Carbon Offsetting – what businesses need to know when aiming for net zero

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Carbon Offsetting – What Businesses Need to Know When Aiming For Net-Zero

With an estimated market worth up to $50 billion in 2030, the market for carbon credits is entering a new era. [1].

The number of companies committing to climate neutrality is constantly increasing. Well-known examples include tech giants Google, Amazon, or Microsoft. This, however, raises the question of how large organizations can reach carbon neutrality and grow at the same time? As opportunities to reduce emissions through circularity or efficiency improvements are still limited, carbon offsetting has become a popular method to compensate for emitted greenhouse gases. While supporters consider carbon offsetting as an important tool to reach net zero, critics argue that it can have counterintuitive effects on global warming. This article provides insights about offset providers and their offset projects enabling companies to choose a meaningful compensation strategy.

Carbon offsetting can be an appropriate tool to address the climate crisis but only if compensated greenhouse gases cannot be avoided in the first place.

Carbon offsetting entails a reduction of greenhouse gases by compensating for emissions made elsewhere or by directly sequestering greenhouse gases from the atmosphere. As such, carbon offsets can represent an effective tool to address the climate crisis but only if the emission of greenhouse gases cannot be avoided in the first place. After accounting for their emissions, businesses should try to avoid and reduce them in a first step. When the availability of offset projects leads to a diminished willingness to avoid and reduce emissions, carbon offsets do in fact incentivize polluting behavior. In such a scenario, carbon offsetting exacerbates climate change instead of mitigating it.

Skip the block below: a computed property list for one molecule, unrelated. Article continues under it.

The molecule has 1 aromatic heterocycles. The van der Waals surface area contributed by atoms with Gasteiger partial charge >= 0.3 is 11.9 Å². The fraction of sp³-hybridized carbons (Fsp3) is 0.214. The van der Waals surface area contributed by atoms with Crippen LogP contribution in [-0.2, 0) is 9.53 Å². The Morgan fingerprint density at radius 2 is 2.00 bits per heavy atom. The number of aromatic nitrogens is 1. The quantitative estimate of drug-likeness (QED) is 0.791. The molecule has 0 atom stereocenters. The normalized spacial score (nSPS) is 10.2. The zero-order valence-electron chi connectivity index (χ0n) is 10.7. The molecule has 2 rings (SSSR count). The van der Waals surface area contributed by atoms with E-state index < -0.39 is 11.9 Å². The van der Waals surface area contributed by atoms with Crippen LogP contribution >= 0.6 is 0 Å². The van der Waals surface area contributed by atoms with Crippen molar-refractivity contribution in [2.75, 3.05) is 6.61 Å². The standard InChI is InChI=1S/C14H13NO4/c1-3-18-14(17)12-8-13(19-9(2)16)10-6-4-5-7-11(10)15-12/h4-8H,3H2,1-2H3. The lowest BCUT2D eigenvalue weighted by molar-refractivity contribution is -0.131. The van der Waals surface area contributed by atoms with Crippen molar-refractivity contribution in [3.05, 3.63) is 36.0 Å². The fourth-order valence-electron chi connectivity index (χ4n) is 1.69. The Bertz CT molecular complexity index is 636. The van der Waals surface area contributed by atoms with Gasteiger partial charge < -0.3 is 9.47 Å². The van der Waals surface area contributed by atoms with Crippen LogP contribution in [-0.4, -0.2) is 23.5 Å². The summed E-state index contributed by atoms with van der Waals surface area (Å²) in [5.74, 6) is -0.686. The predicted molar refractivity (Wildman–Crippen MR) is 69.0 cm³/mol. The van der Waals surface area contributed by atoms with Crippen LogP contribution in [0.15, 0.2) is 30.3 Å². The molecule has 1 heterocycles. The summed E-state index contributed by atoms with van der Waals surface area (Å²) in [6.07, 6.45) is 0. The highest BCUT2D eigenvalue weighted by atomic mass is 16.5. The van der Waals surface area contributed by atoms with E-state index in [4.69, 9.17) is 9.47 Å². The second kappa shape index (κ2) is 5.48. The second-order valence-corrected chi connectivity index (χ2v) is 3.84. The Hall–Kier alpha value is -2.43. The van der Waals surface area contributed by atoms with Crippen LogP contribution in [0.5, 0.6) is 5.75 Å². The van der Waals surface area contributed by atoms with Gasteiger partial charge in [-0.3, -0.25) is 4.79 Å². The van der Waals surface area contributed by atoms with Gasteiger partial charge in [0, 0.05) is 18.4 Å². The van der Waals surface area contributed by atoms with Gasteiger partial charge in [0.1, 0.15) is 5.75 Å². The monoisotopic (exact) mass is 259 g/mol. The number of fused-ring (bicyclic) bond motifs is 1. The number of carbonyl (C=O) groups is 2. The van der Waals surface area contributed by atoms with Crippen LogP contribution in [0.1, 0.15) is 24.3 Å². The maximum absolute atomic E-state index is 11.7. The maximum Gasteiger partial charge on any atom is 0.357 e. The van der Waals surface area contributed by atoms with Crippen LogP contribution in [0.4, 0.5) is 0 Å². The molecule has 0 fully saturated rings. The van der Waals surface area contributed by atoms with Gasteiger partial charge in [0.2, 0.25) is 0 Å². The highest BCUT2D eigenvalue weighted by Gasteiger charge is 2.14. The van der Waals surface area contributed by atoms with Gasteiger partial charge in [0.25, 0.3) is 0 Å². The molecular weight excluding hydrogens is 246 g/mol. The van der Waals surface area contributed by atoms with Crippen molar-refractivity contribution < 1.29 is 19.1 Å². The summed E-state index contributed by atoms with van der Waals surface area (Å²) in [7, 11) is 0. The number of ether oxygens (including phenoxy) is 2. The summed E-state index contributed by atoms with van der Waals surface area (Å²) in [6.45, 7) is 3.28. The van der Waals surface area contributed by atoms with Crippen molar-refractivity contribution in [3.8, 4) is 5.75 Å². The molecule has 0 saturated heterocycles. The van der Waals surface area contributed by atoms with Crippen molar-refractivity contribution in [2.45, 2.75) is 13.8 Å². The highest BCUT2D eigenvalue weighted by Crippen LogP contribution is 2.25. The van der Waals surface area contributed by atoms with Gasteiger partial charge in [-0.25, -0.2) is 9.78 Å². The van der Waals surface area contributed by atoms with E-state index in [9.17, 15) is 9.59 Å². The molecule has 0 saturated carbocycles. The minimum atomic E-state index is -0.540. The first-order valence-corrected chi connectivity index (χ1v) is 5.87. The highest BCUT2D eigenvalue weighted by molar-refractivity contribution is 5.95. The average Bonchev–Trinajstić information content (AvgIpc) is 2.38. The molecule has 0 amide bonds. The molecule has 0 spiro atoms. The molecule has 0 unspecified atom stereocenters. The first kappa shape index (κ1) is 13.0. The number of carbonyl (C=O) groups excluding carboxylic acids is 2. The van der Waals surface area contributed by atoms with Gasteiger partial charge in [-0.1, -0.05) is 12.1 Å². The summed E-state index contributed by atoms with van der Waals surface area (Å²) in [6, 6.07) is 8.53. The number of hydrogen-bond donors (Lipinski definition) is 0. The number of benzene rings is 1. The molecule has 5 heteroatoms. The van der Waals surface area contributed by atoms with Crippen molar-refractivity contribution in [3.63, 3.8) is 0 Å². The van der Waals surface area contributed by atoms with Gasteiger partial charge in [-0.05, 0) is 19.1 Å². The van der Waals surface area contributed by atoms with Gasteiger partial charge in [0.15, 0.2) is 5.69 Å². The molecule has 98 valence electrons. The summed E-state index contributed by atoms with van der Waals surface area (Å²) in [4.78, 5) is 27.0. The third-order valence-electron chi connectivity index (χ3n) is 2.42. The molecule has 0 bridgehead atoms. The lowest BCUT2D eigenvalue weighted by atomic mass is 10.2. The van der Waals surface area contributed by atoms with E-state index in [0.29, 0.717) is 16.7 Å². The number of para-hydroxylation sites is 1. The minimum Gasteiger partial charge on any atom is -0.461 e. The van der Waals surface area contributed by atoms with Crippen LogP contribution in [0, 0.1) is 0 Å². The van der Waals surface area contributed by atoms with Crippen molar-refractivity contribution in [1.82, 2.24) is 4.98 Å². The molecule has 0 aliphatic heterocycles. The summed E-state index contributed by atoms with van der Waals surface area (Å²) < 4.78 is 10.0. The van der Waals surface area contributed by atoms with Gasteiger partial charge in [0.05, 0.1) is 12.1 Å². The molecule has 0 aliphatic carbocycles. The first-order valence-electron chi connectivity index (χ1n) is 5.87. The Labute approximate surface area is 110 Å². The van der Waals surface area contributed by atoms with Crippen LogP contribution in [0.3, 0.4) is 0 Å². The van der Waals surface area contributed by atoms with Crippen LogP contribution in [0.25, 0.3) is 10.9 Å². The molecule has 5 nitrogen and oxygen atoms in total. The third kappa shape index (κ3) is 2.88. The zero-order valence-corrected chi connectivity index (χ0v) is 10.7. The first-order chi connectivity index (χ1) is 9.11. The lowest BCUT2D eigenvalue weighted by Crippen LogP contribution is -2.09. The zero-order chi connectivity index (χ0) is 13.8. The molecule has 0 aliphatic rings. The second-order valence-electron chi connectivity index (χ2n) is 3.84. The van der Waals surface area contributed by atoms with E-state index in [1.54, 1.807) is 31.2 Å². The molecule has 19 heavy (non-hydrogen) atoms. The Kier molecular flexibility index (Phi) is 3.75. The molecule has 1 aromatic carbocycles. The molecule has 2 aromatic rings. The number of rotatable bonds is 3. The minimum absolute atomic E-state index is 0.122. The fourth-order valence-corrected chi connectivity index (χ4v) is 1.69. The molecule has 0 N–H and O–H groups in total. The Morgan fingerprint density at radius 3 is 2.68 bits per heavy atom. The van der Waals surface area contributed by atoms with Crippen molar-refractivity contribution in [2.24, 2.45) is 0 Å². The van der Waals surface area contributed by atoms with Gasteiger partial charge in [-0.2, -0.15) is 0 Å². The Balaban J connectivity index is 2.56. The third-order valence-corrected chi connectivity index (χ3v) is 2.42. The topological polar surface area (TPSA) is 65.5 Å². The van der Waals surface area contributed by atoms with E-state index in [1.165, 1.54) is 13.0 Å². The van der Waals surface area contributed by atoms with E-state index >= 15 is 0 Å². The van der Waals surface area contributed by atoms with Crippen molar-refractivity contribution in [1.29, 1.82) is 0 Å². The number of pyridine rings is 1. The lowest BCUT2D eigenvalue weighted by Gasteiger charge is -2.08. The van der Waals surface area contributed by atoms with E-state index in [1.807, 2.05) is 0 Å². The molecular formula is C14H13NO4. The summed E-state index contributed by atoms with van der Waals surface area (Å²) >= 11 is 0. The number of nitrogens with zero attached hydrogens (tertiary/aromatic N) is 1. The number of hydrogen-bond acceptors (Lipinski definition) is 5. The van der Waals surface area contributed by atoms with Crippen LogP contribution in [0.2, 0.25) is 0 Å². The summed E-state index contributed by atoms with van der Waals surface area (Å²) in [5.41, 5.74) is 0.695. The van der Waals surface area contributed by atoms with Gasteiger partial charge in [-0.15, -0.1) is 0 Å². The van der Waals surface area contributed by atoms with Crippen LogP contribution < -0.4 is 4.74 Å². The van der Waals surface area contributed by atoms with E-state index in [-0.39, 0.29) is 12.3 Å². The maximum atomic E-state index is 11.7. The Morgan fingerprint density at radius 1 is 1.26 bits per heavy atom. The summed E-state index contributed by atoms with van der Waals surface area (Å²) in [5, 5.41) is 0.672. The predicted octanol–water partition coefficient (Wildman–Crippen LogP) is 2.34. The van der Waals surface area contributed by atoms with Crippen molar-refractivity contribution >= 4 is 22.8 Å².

Nevertheless, carbon offsetting represents an important solution for businesses struggling to reduce their carbon footprint. When means to reduce emissions have been exhausted, carbon offsetting is an effective tool to reach net zero and, thus, limit global warming. Consequently, businesses should primarily aim to reduce their emissions and compensate what is left in a meaningful way.

The following landscape provides an overview of current offset providers in the DACH region for businesses as well as private customers. Besides big players like south pole, startups like Offsetra or are included. The depicted providers differ not only in company size but also in their approach to offset emissions: While most providers offer forestry conservation projects, for example, carbon sinks and waste-to-energy projects are rather rare.

14062021 Carbon Offsetting Providers overview v Final 1

From an environmental perspective, offset emissions cannot be set equal to avoided ones.

Due to given risks and limitations of current offsetting practices, compensating emissions is still not as effective in tackling the climate crisis as avoiding them. Here is why:

  1. Uncertainty. Since some offset methods such as afforestation projects remove emissions from the atmosphere only over the long term, offset providers need to ensure that each carbon sequestration project keeps operating throughout its expected lifespan. As offset providers cannot predict risks in the future, it is impossible to make such long-term assurances. If offset projects do not reach their maturity, e.g., due to fires, flooding, or mismanagement of tree plantations, they do not have the intended impact. Consequently, offset providers offer guarantees to compensate the full amount of sold carbon savings by replacing failed projects with successful ones.